However, while creating proxies is essential in winning a counterinsurgency, it requires that the proxies are loyal to the center that we claim to support. Armed Sunni tribes have indeed become effective surrogates, but the enduring question is where their loyalties would lie in our absence. The Iraqi government finds itself working at cross purposes with us on this issue because it is justifiably fearful that Sunni militias will turn on it should the Americans leave.

    continued

    Buddhika Jayamaha is an Army specialist. Wesley D. Smith is a sergeant. Jeremy Roebuck is a sergeant. Omar Mora is a sergeant. Edward Sandmeier is a sergeant. Yance T. Gray is a staff sergeant. Jeremy A. Murphy is a staff sergeant.


    http://www.nytimes.com/2007/08/19/o...0e944e61b&ei=5090&partner=rssuserland&emc=rss
     
  2. eots
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    On January 5, 2006, Congressman Murtha held a town hall meeting with Cong. Jim Moran (D-VA 08).

    The soldier who asked the first question served in Afghanistan and said that morale among troops is high and that he would gladly serve in Iraq today. His comment was the only one replayed by Fox News the next day.

    But the majority of soldiers in attendance spoke out against the current policy. Fox News did not broadcast their remarks.

    Here are some excerpts.

    John Brumes, Infantry Sgt. US Army:

    Everything that the Bush Adminstration told us about that mission in Iraq is absolutely incorrect. Furthermore, I'd like to say ... I came home to no job, no health insurance. Until we take care of this war, we can't take care of the problems that matter like health care.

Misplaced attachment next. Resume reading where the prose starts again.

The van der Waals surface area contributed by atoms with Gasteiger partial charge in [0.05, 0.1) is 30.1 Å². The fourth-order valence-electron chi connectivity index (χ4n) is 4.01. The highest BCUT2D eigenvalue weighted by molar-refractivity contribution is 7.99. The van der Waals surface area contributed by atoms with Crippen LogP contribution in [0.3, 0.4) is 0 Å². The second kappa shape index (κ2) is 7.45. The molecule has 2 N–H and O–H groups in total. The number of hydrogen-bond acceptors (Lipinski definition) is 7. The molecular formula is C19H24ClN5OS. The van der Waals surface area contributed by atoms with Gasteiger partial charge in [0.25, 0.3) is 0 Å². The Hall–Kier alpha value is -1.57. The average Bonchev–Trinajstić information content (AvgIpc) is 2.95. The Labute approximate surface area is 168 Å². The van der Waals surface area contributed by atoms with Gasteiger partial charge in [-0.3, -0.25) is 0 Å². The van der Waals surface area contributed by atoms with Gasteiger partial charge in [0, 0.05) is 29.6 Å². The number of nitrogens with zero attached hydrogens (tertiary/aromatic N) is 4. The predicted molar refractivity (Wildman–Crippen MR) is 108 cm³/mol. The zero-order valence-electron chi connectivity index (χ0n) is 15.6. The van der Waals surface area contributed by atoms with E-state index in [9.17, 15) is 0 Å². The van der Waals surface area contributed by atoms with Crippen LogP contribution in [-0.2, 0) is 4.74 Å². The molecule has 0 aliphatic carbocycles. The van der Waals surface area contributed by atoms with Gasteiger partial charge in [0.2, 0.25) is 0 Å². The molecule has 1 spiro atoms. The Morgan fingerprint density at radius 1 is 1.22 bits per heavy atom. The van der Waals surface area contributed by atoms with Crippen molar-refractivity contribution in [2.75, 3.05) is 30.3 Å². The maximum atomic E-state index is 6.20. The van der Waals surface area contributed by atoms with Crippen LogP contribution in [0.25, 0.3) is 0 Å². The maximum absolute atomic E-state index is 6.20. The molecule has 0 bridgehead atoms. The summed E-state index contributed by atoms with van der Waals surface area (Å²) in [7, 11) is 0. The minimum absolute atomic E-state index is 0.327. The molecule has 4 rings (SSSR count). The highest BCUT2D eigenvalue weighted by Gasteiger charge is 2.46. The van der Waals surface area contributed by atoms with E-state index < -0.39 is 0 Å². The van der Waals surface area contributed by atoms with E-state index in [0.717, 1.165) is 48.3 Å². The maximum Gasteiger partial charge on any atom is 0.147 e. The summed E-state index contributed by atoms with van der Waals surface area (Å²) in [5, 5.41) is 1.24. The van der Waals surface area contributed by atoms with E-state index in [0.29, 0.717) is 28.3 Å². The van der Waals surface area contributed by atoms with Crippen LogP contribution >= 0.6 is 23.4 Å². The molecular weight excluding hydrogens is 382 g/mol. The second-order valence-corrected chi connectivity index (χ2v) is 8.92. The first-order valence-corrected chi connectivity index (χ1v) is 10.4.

I've witnessed both ends... Congressman Murtha, I implore you to keep doing what you're doing.


    John Powers, Capt. 1st Armored Division, served 12 months in Iraq:

    The thing that hits me the most is the accountability. ... Where is the accountability for those men [who took us to war], as well as where is the accountability for Paul Bremmer, who misplaced millions of dollars and claims to keep accountability in the war zone?... I know that if we lost $500 we would be court marshaled. So where is the accountability for this leadership?
    Garin Reppenhagen, served as a sniper in Iraq for a year in the First Infantry Division:

    My question is also about accountability. The soldiers that you see, Congressman Murtha, at the hospitals... those are my friends. After coming back, being a veteran, my question is why? Why did we go to this war, why the hell did it happen, why are we in this condition. A lot of soldiers are debating whether this war was fraudulent to begin with. And there doesn't seem to be a clear answer. A lot of Americans now are debating the fact over whether or not the war was fraudulent in the first place. How come there hasn't been an investigation on the fraudulent lead up to the war by this Administration?
    C-SPAN has the full broadcast here.